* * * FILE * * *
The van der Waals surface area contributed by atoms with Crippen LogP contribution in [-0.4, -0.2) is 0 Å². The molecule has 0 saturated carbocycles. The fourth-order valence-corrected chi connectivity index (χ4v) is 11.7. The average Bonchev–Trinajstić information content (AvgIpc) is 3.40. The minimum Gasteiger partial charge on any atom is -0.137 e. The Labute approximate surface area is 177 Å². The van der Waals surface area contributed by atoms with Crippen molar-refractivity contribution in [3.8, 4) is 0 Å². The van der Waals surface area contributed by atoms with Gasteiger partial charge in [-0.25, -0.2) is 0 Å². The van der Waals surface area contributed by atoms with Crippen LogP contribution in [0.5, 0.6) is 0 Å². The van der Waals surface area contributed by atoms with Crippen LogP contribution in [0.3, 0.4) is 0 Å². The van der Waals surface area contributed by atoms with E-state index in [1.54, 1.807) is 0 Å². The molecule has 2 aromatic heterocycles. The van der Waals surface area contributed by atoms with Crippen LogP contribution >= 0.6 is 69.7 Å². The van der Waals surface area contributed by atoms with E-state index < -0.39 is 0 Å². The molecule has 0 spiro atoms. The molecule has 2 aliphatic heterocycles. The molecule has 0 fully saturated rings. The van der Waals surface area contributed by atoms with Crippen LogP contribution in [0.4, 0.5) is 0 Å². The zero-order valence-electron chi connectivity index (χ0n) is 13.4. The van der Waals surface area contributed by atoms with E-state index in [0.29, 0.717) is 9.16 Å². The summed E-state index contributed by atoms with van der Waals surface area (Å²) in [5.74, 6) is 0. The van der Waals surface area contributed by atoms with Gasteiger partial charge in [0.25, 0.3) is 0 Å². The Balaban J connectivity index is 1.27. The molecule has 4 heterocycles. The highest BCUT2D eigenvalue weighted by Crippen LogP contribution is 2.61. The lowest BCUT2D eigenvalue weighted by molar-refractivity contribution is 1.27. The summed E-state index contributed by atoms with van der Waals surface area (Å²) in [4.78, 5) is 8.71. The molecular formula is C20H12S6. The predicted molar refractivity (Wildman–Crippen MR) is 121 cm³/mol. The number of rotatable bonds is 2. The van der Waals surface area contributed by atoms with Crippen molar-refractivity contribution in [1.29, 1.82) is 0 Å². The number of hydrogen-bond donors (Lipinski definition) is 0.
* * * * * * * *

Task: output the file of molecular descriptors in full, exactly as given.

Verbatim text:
The van der Waals surface area contributed by atoms with Crippen LogP contribution in [-0.4, -0.2) is 0 Å². The molecule has 0 saturated carbocycles. The fourth-order valence-corrected chi connectivity index (χ4v) is 11.7. The average Bonchev–Trinajstić information content (AvgIpc) is 3.40. The minimum Gasteiger partial charge on any atom is -0.137 e. The Labute approximate surface area is 177 Å². The van der Waals surface area contributed by atoms with Crippen molar-refractivity contribution in [3.8, 4) is 0 Å². The van der Waals surface area contributed by atoms with Gasteiger partial charge in [-0.25, -0.2) is 0 Å². The van der Waals surface area contributed by atoms with Crippen LogP contribution in [0.5, 0.6) is 0 Å². The van der Waals surface area contributed by atoms with Crippen LogP contribution in [0.3, 0.4) is 0 Å². The van der Waals surface area contributed by atoms with E-state index in [1.54, 1.807) is 0 Å². The molecule has 2 aromatic heterocycles. The van der Waals surface area contributed by atoms with Crippen LogP contribution >= 0.6 is 69.7 Å². The van der Waals surface area contributed by atoms with E-state index < -0.39 is 0 Å². The molecule has 0 spiro atoms. The molecule has 2 aliphatic heterocycles. The molecule has 0 fully saturated rings. The van der Waals surface area contributed by atoms with Crippen LogP contribution in [0.4, 0.5) is 0 Å². The zero-order valence-electron chi connectivity index (χ0n) is 13.4. The van der Waals surface area contributed by atoms with E-state index in [0.29, 0.717) is 9.16 Å². The summed E-state index contributed by atoms with van der Waals surface area (Å²) in [5.74, 6) is 0. The van der Waals surface area contributed by atoms with Gasteiger partial charge in [0.25, 0.3) is 0 Å². The Balaban J connectivity index is 1.27. The molecule has 4 heterocycles. The highest BCUT2D eigenvalue weighted by Crippen LogP contribution is 2.61. The lowest BCUT2D eigenvalue weighted by molar-refractivity contribution is 1.27. The summed E-state index contributed by atoms with van der Waals surface area (Å²) in [4.78, 5) is 8.71. The molecular formula is C20H12S6. The predicted molar refractivity (Wildman–Crippen MR) is 121 cm³/mol. The number of rotatable bonds is 2. The van der Waals surface area contributed by atoms with Crippen molar-refractivity contribution in [1.29, 1.82) is 0 Å². The number of hydrogen-bond donors (Lipinski definition) is 0.